Talk about mini -- check out these speakers for your iPod Nano or Shuffle. Similar in size to PodGear's PocketParty micro speaker which made an apperance on Popgadget last year, these would also fit in my pocket.
They come in white and black, and you simply plug MicroSound into the headphone jack of your iPod Nano or iPod Shuffle. With up to 12 hours of battery time, you'll be party central wherever you go.
$99 bucks at Miglia.
One of the most common mistakes you can make when unloading a dishwasher is to miss the puddle of water that collected on the base of cups, glasses and other objects during the cycle, so that you splash the water in every direction while energetically moving the items from the dishwasher to the cupboard.
Finally, someone has come up with a cup with an “anti-pooling system.”
Ikea’s Trofe Mug was specifically designed to prevent water from collecting at its base and therefore avoid any “accidents” while unloading the dishwasher.
I wonder if it really works, but for a mere 50 cents a cup I am willing to try it out.
Have you ever updated your software, either by mistake or by choice, then found yourself really, really disliking the newer version and wishing you’d kept your older, more familiar version? Well, consider this site as your private little time machine.
Old Version.Com provides older versions of some of the more popular software out there, including software for Communication, Security, Graphics, FTP, File Sharing, Multimedia, and more. Although the choices are still somewhat limited and currently only support Windows platform, it’s a good place to look for most people. ‘Sides, you can always become a contributor if you feel so inclined.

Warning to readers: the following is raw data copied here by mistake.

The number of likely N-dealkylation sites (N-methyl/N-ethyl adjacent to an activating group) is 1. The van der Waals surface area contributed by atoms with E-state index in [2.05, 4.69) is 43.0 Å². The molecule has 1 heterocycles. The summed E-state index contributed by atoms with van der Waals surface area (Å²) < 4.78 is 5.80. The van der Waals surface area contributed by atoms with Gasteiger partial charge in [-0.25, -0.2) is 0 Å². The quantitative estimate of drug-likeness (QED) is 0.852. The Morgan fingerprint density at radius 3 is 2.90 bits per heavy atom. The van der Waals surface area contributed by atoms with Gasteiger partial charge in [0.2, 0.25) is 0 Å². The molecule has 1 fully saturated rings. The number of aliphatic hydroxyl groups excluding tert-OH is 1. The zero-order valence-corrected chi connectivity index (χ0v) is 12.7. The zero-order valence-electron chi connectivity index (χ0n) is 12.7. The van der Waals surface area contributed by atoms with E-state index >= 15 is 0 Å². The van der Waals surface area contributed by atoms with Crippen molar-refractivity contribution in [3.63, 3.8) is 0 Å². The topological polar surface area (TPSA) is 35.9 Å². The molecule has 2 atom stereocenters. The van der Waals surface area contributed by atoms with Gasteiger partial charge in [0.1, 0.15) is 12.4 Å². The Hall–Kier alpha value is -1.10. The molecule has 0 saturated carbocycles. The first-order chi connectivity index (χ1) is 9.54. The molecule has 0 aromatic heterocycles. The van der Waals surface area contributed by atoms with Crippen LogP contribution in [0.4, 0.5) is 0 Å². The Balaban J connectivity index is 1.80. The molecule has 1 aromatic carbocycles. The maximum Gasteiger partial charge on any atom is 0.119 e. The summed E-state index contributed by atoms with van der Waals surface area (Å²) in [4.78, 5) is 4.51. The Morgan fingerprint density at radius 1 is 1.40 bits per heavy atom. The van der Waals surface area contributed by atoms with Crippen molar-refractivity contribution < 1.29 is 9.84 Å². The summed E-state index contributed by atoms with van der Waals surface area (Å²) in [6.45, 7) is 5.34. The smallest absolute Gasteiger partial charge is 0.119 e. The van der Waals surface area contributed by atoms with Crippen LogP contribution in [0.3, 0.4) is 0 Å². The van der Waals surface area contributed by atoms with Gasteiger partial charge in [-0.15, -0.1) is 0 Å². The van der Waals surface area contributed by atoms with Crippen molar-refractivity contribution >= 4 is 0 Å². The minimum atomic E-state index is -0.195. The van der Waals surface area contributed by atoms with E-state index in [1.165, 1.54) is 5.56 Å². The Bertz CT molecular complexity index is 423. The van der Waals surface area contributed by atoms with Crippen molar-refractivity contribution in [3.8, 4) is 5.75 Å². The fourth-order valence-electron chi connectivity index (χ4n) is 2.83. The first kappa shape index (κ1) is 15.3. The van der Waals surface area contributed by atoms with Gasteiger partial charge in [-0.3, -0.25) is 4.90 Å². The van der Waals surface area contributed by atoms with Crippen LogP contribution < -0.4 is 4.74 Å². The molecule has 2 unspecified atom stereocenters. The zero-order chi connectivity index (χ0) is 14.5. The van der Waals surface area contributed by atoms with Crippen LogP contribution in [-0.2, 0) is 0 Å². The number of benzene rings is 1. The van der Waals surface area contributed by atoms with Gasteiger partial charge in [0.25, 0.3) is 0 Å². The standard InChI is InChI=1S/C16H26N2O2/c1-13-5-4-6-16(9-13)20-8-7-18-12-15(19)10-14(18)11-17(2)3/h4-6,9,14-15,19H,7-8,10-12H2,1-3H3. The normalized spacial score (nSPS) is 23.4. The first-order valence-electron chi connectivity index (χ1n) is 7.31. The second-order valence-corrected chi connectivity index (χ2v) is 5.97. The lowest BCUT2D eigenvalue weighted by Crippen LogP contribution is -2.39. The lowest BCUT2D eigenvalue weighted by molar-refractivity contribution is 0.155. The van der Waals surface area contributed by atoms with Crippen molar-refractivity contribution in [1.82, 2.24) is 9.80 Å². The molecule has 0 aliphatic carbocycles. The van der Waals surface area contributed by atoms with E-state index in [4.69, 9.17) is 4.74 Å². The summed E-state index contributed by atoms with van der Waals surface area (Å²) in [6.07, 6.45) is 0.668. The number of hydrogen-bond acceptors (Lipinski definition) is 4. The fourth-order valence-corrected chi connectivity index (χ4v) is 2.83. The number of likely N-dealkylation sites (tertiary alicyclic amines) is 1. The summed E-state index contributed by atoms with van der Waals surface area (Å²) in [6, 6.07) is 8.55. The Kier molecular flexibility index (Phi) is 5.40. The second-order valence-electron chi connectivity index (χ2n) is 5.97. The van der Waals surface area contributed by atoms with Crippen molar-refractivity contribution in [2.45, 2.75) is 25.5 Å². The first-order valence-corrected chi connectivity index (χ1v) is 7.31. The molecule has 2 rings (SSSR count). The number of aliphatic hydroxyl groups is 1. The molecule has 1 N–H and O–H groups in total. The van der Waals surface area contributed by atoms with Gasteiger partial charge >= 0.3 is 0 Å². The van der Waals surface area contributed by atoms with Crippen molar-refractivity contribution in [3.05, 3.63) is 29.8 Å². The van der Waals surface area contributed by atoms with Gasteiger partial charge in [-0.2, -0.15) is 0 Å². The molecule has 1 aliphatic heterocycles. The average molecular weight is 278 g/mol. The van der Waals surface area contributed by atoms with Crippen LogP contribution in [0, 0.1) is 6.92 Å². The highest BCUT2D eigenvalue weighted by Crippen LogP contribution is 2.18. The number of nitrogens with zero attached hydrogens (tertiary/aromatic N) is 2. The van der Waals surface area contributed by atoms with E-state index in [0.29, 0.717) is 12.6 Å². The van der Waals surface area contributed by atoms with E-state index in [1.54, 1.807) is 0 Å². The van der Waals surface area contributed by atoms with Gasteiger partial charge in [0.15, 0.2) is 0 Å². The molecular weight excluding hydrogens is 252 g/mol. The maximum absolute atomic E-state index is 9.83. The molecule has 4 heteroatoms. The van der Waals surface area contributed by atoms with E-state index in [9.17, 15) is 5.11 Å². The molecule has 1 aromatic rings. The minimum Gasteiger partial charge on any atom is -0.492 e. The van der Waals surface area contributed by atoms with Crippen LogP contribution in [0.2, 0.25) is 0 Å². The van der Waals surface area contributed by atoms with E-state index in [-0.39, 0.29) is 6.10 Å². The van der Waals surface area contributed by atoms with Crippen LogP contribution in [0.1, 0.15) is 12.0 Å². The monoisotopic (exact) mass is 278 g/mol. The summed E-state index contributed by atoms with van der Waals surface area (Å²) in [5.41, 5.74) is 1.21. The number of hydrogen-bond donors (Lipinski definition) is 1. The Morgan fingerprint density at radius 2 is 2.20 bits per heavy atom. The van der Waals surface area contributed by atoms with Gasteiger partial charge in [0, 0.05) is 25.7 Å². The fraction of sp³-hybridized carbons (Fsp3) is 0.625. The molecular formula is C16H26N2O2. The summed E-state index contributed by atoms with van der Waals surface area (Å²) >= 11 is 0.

After reading about Sega’s Dream Pony, I knew the time to have a kid of my own had finally come. Not being a kid myself, the only plausible excuse for spending $600 on a toy would be to do it out of pure love and generosity for my own child…right?
Dream Pony is 1.2 meters tall, powered by batteries and equipped with sensors that enable it to react to its surroundings. Loud sudden sounds will make it jerk its head, darkness will have it emit an anxious-sounding whinny, and petting its head and neck will make it move its head, ears and tail in appreciation. You can also try and feed Dream Pony its “sad” plastic carrot; it will try to bite it.
Unfortunately, you won’t be able to take a ride on Dream Pony, as the animal robot cannot move its legs which – come to think of it -- is rather disappointing, not that I would have tried to take a ride on Dream Pony…ever! Though, if you weigh less than 36 kilo (around 80 pounds), you can enjoy sitting on it and pretending to ride through beautiful woods and prairies.
Sega Toys will be selling Dream Pony by the end of the year, though I bet only in Japan; cool toys are always “Japan only.”
Via Pink Tentacle.
Nanotechnology is a term that covers many areas of research dealing with objects that are measured in nanometers (1 nanometer = a billionth of a meter). It's been in the news for several years, promising to bring about revolutionary changes in fields as diverse as medicine, manufacturing, diagnostics, energy and consumer goods.